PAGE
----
Three years after I married Erwan and he legally adopted Emma, my French speaking and writing skills improved. I began embracing European ideals, such as being straightforward with your message instead of beating around the bush like we Filipinos tend to do.

I learned that there’s no need to sulk (tampo) when you can simply say what’s on your mind directly to a person.

My daughter and I have adapted to the French lifestyle so well that whenever I visit Manila, I would get overwhelmed by the extreme traffic, congested streets, overpopulation, and noise of malls. I am grateful for my laid-back and peaceful life in France, and I wouldn’t trade it for the world.


The biggest downside to living in Europe is that I miss having my family and friends—those who truly know me well. I turn to Viber for regular chats with them, and it’s refreshing to be able to make jokes and expressions that only fellow Filipinos would understand. I find it hard to explain certain Pinoy idiosyncrasies to Europeans, like the concept of tampo and why we need the tabo in the toilet.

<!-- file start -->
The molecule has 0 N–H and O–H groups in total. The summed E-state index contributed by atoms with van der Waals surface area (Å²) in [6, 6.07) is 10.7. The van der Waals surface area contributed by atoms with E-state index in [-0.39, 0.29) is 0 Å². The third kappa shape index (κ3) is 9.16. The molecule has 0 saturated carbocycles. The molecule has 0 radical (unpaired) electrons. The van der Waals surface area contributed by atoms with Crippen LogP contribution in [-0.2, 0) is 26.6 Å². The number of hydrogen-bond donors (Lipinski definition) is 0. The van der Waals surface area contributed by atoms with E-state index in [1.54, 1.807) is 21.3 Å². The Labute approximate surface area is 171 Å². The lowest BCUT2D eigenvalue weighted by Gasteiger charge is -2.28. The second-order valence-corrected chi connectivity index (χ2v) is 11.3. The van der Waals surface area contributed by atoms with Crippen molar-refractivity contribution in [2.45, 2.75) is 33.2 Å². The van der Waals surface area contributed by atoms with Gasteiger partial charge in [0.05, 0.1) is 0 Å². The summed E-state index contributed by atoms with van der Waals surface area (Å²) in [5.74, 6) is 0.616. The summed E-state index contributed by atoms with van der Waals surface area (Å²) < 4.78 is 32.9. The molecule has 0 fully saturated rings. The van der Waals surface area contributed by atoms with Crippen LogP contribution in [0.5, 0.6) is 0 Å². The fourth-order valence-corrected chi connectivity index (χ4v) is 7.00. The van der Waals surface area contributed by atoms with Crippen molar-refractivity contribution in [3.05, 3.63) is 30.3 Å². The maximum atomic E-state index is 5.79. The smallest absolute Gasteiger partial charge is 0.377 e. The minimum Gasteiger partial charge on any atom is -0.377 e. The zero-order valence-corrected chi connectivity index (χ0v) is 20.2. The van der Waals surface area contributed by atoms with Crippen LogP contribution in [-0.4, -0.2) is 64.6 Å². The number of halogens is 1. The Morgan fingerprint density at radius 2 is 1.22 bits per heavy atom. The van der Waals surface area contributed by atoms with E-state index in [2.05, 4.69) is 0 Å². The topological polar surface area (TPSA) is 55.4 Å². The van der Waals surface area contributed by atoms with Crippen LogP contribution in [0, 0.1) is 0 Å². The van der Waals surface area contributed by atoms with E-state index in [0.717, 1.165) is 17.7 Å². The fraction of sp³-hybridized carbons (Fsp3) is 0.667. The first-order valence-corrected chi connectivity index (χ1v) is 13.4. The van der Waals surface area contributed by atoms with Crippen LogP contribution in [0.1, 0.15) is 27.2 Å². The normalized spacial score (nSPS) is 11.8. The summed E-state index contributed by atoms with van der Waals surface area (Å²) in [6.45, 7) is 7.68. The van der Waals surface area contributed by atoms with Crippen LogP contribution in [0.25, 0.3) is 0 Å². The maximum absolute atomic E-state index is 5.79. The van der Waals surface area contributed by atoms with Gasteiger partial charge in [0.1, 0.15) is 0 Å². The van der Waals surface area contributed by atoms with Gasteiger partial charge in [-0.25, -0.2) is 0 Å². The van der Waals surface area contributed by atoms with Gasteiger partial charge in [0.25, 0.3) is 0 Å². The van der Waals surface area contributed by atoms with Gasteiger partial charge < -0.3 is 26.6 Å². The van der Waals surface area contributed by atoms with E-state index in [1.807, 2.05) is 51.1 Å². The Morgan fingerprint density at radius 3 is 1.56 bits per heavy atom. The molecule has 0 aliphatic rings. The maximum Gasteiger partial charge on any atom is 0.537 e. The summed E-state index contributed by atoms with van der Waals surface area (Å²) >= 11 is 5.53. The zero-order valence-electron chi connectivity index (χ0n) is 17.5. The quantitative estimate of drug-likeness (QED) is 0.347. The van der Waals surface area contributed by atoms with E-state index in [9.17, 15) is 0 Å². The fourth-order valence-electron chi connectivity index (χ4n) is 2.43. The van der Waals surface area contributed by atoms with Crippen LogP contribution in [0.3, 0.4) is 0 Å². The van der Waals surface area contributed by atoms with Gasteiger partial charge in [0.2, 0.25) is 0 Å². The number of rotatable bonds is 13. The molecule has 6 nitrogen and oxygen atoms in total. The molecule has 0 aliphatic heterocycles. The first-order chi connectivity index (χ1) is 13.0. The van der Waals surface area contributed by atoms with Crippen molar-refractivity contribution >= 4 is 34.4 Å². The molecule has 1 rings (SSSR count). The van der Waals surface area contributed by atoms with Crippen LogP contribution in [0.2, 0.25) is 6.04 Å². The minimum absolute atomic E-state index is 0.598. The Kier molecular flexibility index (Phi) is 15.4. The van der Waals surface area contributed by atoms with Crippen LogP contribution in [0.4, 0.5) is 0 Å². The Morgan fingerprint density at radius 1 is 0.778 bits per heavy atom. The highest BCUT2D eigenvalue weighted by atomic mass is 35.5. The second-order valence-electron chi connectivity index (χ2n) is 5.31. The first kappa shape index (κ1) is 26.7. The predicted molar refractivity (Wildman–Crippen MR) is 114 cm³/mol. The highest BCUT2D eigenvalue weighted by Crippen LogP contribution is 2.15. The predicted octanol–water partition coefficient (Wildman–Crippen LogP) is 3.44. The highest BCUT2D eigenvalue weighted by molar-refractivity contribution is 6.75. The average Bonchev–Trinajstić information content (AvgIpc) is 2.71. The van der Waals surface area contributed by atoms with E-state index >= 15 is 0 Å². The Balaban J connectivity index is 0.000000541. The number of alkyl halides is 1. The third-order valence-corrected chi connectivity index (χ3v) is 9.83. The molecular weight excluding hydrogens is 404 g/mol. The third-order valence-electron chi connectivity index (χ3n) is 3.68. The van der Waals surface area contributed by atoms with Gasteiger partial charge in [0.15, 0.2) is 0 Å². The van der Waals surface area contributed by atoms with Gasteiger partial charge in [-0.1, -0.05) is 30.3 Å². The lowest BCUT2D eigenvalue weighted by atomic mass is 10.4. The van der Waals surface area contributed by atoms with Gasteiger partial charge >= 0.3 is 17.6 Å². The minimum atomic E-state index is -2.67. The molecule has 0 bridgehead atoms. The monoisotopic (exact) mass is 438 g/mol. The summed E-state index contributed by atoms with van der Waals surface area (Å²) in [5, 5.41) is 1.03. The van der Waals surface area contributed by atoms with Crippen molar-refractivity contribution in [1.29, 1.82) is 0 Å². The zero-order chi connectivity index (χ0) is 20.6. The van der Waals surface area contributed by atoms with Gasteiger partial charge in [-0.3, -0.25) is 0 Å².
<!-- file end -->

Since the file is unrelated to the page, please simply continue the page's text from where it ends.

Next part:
And while I’m contented with my life in Europe, I still get irked whenever I come home to the Philippines or come across fellow Filipinos who give me that look whenever they find out I’m married to a French man. But then again, who could blame them? I’ve personally met Filipinas who marry for the VISA, even if they could hardly understand their partner. I’ve seen one too many faux relationships between foreigners and Pinays whose main goal is to have the guy take her entire family abroad.


I wish Filipinos would stop assuming that whenever a Pinay marries a foreigner, it’s immediately because she’s “exotic” or is in dire need of a financial provider. In many cases—just like mine—it’s simply because of love.

* This story was told to Kate Alvarez. Names have been changed to protect the privacy of the individuals.